The world of online safety can seem like a real can of worms when you start looking into it. We all want to make sure that our children are not exposed to inappropriate material online and, when they get a little older, we want to make sure they are not exposed to inappropriate people or online bullying. Researching the best software and hardware to keep them safe can be a pain in the neck and is also not the only answer to Internet safety….
We’ve put together some basic tips that are sure to make your life easier and streamline the Internet safety process for parents, as well as set younger children up with a healthy approach to the Internet for life.
(Because I work for Humbuzz, an online safety product, and I’m also a Mum I’ve split my comments into two parts…. my professional knowledge and my practical parenting experience. I hope this approach brings you the best of both worlds!)
Limit Screen Time
Start children off with a healthy, balanced approach, to playtime. The recommended screen time for a child under 5 yrs is one hour per day. Obviously less time online means less chance of exposure to unsafe material, resulting in less time that parents need to supervise kids online.
Mum Tip: I personally find that more than 20 minutes in front of a screen turns my children into zombies and actually affects their mood negatively. Consider breaking screen time into 20 minute segments – it makes it easier to get them off the computer.
Limit Devices Accessed
It stands to follow that the less devices your child has access to the less devices you have to supervise… yay!
Mum Tip: Limiting devices makes the job of the next point “blocking” (see below!) a heck of a lot easier.
Block, block, block!
The best way to make sure that your children do not stumble across inappropriate visual content (pictures) is to use blocking or filtering software. There are several ways to do this – depending on the device. Researching these different ways can be really confusing – even for someone who has always been employed in this industry.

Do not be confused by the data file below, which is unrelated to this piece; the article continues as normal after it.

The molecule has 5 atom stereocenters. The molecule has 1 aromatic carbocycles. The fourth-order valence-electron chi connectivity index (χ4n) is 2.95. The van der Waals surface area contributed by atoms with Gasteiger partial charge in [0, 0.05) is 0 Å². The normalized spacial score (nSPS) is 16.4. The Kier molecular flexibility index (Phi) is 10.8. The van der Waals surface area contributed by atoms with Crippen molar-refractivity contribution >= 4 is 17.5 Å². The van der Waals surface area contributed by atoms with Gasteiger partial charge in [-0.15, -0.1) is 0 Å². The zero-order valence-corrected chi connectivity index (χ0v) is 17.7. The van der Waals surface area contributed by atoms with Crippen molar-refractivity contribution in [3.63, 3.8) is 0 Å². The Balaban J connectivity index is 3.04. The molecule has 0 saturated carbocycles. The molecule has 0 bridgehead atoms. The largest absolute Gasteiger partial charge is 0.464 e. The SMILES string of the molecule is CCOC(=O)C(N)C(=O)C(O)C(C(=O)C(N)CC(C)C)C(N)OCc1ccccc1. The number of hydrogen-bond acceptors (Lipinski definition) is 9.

The easiest and least expensive way is to use native filtering on most search engines. If using a laptop or desktop create a new profile (user) for your child and make sure every time they log into the computer they are using their own profile. That way you can set up their desktop with only the things they need and with their Internet browser in Safe Mode.
For example – when using Google Chrome, Safe Search is an option https://www.google.com.au/goodtoknow/familysafety/tools/
Mum Tip: Do you know how to lock down the apps and volume on your iphone or ipad from the children? See a great tip here, you’ll thank me for it!
Supervise, supervise, supervise
Blocking, otherwise known as filtering, is not 100% foolproof. Young children still need to be supervised online. Supervising can be tough! As a society we have moved away from the family computer in the living room and the average Australian home has up to 7 Internet connected devices. This is where limiting devices accessed and defining a zone in which they must be used (within sight) comes into play.
Mum Tip: Do not allow the use of headphones on the computer. You want to be able to use all your senses when supervising your children’s Internet activities.
Talk and strategise
Even though you are using filtering methods (blocking) and supervising your child you still need to talk to your child about what they would do if they came across content that was inappropriate. These conversations can actually be really hard to have, because of course you are going to need to define to them what that inappropriate content is. Come up with a very specific action plan for them. My suggestion is to tell your children to:
- Shut lid of laptop or turn off monitor.
- Come and find mum or dad so they can fix things up.
In this way you are earning the trust of your child to speak to you about any concerns they have in a judgement/blame free environment.
Mum Tip: Start Early. My ten year old son will still come and talk to me about his online experiences. Although I find it quite difficult sometimes to engage in conversations about Minecraft servers I do make sure I show interest – and to be honest I learn new thing from him everyday. I don’t want him to stop talking to me about his online life. Communication is so important to successful parenting!
About the Author: Lisa Wright is a cofounder at Humbuzz. She is also a geeky, Sydney dwelling, single parent of 3 children aged 10 and under. Humbuzz are building product to help keep your children safe online but also conscientiously seek to contribute to parent’s understanding of the way their children access the Internet and how they interact in the cyber realm.